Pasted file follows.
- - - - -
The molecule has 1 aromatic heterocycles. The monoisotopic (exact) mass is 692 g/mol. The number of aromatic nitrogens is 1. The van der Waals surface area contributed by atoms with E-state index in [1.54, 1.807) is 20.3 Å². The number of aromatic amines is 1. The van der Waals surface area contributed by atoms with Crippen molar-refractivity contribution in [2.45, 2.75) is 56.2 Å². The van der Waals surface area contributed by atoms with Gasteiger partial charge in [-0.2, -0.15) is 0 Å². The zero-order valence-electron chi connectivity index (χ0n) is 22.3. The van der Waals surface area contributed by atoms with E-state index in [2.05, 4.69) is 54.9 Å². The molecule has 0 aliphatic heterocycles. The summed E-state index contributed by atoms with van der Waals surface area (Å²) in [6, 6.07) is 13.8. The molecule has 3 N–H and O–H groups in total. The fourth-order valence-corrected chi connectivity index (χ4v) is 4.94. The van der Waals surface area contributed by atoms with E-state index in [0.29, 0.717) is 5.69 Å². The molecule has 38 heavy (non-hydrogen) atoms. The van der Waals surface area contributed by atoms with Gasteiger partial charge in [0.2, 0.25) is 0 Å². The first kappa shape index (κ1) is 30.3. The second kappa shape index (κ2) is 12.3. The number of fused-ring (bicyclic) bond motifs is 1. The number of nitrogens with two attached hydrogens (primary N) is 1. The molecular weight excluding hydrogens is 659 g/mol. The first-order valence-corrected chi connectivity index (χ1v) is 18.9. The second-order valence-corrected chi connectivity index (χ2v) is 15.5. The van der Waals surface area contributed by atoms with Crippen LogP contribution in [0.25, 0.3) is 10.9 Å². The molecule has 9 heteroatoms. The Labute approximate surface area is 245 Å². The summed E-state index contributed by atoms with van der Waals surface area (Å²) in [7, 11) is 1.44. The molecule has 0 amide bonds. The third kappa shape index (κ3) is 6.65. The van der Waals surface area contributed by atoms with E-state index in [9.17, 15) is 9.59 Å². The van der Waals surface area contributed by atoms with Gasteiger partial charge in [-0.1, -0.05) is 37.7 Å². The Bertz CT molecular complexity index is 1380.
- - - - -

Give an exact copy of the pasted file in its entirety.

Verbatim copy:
The molecule has 1 aromatic heterocycles. The monoisotopic (exact) mass is 692 g/mol. The number of aromatic nitrogens is 1. The van der Waals surface area contributed by atoms with E-state index in [1.54, 1.807) is 20.3 Å². The number of aromatic amines is 1. The van der Waals surface area contributed by atoms with Crippen molar-refractivity contribution in [2.45, 2.75) is 56.2 Å². The van der Waals surface area contributed by atoms with Gasteiger partial charge in [-0.2, -0.15) is 0 Å². The zero-order valence-electron chi connectivity index (χ0n) is 22.3. The van der Waals surface area contributed by atoms with E-state index in [2.05, 4.69) is 54.9 Å². The molecule has 0 aliphatic heterocycles. The summed E-state index contributed by atoms with van der Waals surface area (Å²) in [6, 6.07) is 13.8. The molecule has 3 N–H and O–H groups in total. The fourth-order valence-corrected chi connectivity index (χ4v) is 4.94. The van der Waals surface area contributed by atoms with E-state index in [0.29, 0.717) is 5.69 Å². The molecule has 38 heavy (non-hydrogen) atoms. The van der Waals surface area contributed by atoms with Gasteiger partial charge in [0.2, 0.25) is 0 Å². The first kappa shape index (κ1) is 30.3. The second kappa shape index (κ2) is 12.3. The number of fused-ring (bicyclic) bond motifs is 1. The number of nitrogens with two attached hydrogens (primary N) is 1. The molecular weight excluding hydrogens is 659 g/mol. The first-order valence-corrected chi connectivity index (χ1v) is 18.9. The second-order valence-corrected chi connectivity index (χ2v) is 15.5. The van der Waals surface area contributed by atoms with Crippen LogP contribution in [0.25, 0.3) is 10.9 Å². The molecule has 9 heteroatoms. The Labute approximate surface area is 245 Å². The summed E-state index contributed by atoms with van der Waals surface area (Å²) in [7, 11) is 1.44. The molecule has 0 amide bonds. The third kappa shape index (κ3) is 6.65. The van der Waals surface area contributed by atoms with E-state index in [9.17, 15) is 9.59 Å². The van der Waals surface area contributed by atoms with Gasteiger partial charge in [-0.1, -0.05) is 37.7 Å². The Bertz CT molecular complexity index is 1380.